"Many of the features you herald in your article are many of the same features “hyped” when OS X was first released to the public three years ago."
Agreed. But I still don't understand why that would be relevant on a site targeted at Windows developers. As you already acknowledged, the first half of the article is about bringing people up to speed on composition, rather than talking about anything new. As I've already said, I don't believe that telling people that it shares some aspects in common with a system they are unfamiliar with is a useful observation.
And I think anyone already familiar with Quartz will recognize the stuff they are familiar with without me needing to point it out. So I honestly don't see how you think that references to Quartz would have made the article better for any readers. It would have been meaningless for those unfamiliar with Quartz, and redundant for those familiar with Quartz. Who benefits?
As for your example of layering the rectangle, the ellipse, and the text, thanks - that's a great example! So everything is fine up to the point your example goes to, but here's a followup step to be performed some time after the UI has already become visible. (So we're adjusting a UI that's already on screen.) This step shows the problem:
Perform the following operation: go back and change the transform on the Ellipse.
In Avalon, the compositor will handle the UI update - once you have changed the transform (i.e. just set a property on the relevant transform object), the ellipse's appearance will be changed appropriately. (So if you applied a rotation to the transform, the ellipse will rotate, but everything else will stay still.) You don't need to regenerate the imagery - it's enough to simply adjust the transform and the compositor does the rest.
In Quartz, the instruction "go back and change the transform on the Ellipse" don't even make sense. That's not something you can do because Quartz doesn't retain the transform - the transform was an object you created whilst doing the drawing, and even if you did hold onto it in your program, adjusting it later on won't have any impact on the display. As far as the Quartz 2D API is concerned, it's a transient entity.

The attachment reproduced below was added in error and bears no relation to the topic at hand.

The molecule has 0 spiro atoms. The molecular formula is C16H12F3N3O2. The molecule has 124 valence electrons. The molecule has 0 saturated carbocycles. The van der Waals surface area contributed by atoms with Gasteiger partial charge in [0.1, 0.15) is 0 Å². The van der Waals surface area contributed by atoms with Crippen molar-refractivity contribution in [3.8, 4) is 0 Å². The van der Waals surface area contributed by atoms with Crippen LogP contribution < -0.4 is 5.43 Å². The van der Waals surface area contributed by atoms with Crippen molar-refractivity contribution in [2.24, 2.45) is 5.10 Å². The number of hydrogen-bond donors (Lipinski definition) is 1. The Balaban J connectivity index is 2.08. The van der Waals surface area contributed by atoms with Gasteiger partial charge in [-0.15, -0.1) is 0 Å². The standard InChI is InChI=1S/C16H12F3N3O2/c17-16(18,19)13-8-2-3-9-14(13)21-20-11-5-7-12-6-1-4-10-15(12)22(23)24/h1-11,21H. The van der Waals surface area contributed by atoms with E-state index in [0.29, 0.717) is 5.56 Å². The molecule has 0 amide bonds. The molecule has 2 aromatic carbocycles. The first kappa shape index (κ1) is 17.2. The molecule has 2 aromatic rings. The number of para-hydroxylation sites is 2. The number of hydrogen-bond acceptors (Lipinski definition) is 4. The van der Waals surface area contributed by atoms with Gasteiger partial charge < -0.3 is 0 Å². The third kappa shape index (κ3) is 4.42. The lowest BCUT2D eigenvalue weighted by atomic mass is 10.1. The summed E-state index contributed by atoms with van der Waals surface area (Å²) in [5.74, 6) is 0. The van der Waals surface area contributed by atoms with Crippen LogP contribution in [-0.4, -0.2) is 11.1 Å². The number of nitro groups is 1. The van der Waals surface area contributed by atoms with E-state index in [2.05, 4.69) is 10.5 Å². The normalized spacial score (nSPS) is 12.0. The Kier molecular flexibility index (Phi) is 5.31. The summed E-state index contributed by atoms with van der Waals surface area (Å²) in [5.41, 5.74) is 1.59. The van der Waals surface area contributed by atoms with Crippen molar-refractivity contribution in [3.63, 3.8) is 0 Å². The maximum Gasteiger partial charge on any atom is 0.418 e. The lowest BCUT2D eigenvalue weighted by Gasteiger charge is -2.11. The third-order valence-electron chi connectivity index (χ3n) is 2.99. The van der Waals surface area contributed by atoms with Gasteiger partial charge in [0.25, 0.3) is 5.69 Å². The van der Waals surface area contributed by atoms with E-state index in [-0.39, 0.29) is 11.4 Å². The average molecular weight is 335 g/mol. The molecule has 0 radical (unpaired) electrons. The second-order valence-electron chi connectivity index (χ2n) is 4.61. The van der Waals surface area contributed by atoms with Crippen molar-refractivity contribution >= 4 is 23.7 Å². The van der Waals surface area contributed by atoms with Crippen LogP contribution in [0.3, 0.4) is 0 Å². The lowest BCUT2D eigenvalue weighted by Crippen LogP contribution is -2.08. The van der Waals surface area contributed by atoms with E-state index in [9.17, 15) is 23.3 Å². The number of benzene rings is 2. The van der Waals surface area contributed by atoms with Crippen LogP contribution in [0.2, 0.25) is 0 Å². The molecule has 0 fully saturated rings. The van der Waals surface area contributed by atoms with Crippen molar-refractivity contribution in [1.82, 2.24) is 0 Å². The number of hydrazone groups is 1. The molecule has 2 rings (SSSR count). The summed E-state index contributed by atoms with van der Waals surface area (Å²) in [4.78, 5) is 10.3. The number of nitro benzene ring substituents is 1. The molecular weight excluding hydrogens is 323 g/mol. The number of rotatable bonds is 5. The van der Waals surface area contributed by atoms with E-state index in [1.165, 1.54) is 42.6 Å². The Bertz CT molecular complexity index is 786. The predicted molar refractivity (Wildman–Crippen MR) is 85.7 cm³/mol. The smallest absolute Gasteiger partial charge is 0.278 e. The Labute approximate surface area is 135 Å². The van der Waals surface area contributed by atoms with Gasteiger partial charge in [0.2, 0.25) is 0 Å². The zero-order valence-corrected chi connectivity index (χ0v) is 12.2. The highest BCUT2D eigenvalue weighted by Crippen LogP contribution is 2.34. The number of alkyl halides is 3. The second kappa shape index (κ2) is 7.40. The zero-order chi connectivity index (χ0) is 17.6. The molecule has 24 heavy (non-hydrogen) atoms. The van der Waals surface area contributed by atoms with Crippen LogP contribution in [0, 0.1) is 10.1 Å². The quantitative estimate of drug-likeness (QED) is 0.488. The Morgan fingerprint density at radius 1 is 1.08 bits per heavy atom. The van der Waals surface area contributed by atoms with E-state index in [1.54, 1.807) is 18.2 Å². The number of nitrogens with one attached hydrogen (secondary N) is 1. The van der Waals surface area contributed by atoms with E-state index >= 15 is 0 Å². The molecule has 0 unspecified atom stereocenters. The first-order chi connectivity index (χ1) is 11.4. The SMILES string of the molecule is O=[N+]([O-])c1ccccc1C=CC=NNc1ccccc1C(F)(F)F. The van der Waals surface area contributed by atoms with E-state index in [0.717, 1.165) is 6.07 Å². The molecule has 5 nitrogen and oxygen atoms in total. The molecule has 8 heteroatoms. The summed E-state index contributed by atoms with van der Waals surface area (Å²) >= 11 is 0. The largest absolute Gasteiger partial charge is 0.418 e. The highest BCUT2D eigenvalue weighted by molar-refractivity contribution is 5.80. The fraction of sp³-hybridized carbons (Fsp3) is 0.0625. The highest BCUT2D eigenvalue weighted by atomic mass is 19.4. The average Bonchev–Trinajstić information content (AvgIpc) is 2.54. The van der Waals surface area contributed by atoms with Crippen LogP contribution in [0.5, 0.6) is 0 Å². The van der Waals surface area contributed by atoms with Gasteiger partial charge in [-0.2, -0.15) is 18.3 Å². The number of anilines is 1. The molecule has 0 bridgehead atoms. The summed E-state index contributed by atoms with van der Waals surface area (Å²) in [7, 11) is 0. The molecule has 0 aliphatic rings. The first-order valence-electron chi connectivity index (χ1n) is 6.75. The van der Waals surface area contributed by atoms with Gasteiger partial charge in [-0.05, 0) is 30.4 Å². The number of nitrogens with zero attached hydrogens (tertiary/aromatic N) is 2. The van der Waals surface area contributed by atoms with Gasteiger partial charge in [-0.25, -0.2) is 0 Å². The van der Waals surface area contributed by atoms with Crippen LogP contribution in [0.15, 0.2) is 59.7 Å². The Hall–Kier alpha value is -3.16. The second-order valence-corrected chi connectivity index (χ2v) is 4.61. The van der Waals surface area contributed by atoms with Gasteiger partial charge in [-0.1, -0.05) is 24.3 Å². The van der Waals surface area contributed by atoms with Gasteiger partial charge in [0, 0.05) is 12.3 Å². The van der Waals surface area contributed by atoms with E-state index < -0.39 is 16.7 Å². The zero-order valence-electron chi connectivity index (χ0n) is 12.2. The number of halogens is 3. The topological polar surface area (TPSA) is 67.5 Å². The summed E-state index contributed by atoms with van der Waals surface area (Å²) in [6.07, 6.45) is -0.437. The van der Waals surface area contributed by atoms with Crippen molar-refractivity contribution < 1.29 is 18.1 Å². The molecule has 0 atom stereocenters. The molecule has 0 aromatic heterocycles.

With Quartz, what you've got after performing those drawing operations is a single surface containing the combined otuput of those three drawing primitives. If you want to rotate the ellipse, you have no choice but to clear the surface, and redraw the whole thing, using a suitably modified transform for the ellipse. In fact that applies to *any* change - if you wanted to change the text you would also have to repaint the entire surface for each change.
Now what you *could* do in Quartz is create three seperate drawing surfaces, one for the rectangle, one for the ellipse, and one for the text, and get the compositor to combine them. Then if you want to adjust the ellipse's transform, it's no longer necessary to redraw everything. But you still have to reset and redraw the surface containing the ellipse.
That wouldn't be so bad, but this goes directly against what the developer guides recommend for Mac OS X. They say that surfaces are relatively heavyweight, particularly if you enable full composition for them. (It's actually recommended that if at all possible, you disable the compositor support for your drawing surfaces unless you really need it.) So this is a technique which can easily end up consuming a lot of resources in the display subsystem.
If you tried to use element-level composition for every single element in your UI, you'd grind the display system into the ground for anything but the most powerful systems. (Or the simplest UIs.)
Avalon is designed to allow you do just this however. And it's able to do so without killing perf because it uses vector-level retention rather than bitmap-level retention. This enables it to retain a much, much larger number of independently composable entities because it's a lot cheaper to hold the vectors than the bitmaps. (Retaining a 200x100 pixel rectangle in bitmap form requires about 80KB. It takes a lot less space to retain the description of the rectangle.)
Ultimately a certain amount of redrawing still goes on in Avalon. But there are two key advantages. (1) it's all done for you, simplifying the programming model. And (2), it's much faster: crucially, Avalon can decide when bitmap retention will be worth the extra memory, or when its more efficient for it to just redraw all your imagery for you. But even when it redraws, it doesn't need to go and hit your application - the display server can do all the recomposition itself. And it can even retain vectors as instruction sequences in the graphics card's memory. When it has chosen not to retain a bitmap, all it has to do to redraw the retained vectors is tell the GPU to go and execute those instructions, which will be a lot faster than having the application run its repaint code.
"Would the simple vector drawing example above be turned into a stream of low level drawing primitives and stored in memory to be replayed whenever a dirty region needs redrawn?"
It depends. As far as I've been able to tell from my experiments, sometimes it does this, and sometimes it does actually retain bitmaps as well. (It appears to retain bitmaps for complex bits of the display, for example. So if you have a page full of text, it appears to decide that it would take so long to redraw that every time, its worth allocating a bitmap to hold the image. So I'm assuming there are some heuristics it uses to decide whether to retain vectors and bitmaps, or just vectors.)